The article compares two reinforcement systems applied to a building made of tufa masonry: a traditional reinforced plaster made of electrowelded mesh and concrete on one side and a low-thickness reinforced plaster using composite materials and cement-free mortar. Some reversibility tests carried out on a building’s tufa in the center of Naples have highlighted the advantages of using composite materials in the context of a restoration site, where the principles of justice reflect the characteristics of compatibility, reversibility, durability and poor invasiveness.
The issue of seismic vulnerability of protected historic buildings in Italy is highly relevant, following the series of seismic events that have caused destruction and irreparable damage to the historical and architectural heritage in recent years. The apparent, but sometimes substantial, opposition between the themes of conservation of the building and those of safety (not only for people but also for the survival of the asset itself) has led to extreme positions and a fundamental immobility that certainly did not benefit an already critical situation. In any case, the search for new solutions, compatible with the principles of conservation but still ensuring an acceptable level of protection, continues and becomes increasingly targeted and articulated with diverse proposals, sometimes supported by scientific evidence, and others particularly daring.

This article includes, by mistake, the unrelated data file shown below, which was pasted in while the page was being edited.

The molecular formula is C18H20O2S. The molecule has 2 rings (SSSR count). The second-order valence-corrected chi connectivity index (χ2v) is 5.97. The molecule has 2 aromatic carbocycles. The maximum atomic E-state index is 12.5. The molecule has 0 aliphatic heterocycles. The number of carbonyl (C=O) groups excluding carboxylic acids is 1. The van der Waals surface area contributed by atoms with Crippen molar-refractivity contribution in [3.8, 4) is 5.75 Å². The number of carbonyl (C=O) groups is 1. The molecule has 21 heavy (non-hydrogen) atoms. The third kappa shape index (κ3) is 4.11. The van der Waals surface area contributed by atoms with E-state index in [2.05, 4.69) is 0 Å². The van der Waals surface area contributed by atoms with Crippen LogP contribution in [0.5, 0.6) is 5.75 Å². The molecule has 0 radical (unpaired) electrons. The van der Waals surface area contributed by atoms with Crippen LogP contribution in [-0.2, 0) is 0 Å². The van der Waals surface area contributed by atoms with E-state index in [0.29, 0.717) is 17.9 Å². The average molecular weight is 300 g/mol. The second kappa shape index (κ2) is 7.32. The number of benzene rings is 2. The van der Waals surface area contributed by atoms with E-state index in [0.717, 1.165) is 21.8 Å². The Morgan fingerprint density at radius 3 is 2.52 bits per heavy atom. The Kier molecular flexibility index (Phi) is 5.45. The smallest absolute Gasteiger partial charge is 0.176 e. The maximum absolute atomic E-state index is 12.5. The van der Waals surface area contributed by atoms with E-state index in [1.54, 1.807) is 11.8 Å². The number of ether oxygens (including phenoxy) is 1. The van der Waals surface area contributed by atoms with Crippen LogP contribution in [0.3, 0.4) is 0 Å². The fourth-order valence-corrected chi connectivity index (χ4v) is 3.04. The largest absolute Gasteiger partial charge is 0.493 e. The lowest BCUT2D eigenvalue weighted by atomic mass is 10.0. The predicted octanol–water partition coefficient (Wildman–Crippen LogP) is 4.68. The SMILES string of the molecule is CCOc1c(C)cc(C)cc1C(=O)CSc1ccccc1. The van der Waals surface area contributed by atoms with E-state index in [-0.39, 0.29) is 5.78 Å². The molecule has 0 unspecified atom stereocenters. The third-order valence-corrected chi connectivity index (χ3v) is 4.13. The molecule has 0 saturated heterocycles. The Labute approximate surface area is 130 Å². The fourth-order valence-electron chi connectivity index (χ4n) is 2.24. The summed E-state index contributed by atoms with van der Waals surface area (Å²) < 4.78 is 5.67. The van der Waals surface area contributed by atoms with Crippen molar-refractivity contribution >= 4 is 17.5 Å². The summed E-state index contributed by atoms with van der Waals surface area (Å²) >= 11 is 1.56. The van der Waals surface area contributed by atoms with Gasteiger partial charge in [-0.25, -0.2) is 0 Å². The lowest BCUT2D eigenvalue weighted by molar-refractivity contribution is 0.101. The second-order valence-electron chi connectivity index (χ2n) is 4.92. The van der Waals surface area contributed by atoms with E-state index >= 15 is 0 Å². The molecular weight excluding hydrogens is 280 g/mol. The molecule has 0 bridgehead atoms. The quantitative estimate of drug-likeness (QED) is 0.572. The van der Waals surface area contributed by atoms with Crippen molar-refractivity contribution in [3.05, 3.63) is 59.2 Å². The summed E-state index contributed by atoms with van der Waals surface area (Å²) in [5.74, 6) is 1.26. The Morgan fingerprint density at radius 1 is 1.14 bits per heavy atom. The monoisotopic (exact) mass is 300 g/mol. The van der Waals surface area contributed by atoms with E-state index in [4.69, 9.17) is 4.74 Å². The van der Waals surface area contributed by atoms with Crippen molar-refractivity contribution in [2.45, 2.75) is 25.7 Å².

The majority of existing constructions in the historic centers of Italian and European cities are made of ordinary brick or stone masonry. Depending on the size and shape of the elements, their origin, the type of block, and the quality of the mortar, various masonry textures can be found.
Frequently, these buildings have multiple leaf walls, with or without effective connections between them. Under seismic actions, the vertical walls are subjected to high horizontal actions in-plane (shear) and out-of-plane (flexure). The shear strength of the masonry walls in existing buildings is limited, so the resistance capacity to an earthquake is inherently linked to the collapse due to shear of the masonry units and floor bands. Additionally, the horizontal action can cause partial collapses due to the activation of various out-of-plane mechanisms involving the rigid movement of masonry elements. Currently, as stated in Chapter 8 of the Ministerial Decree of 14/1/2008, there are multiple reinforcement techniques available, such as the insertion of steel or composite material tie rods, which have proven to be effective reinforcement techniques. […]
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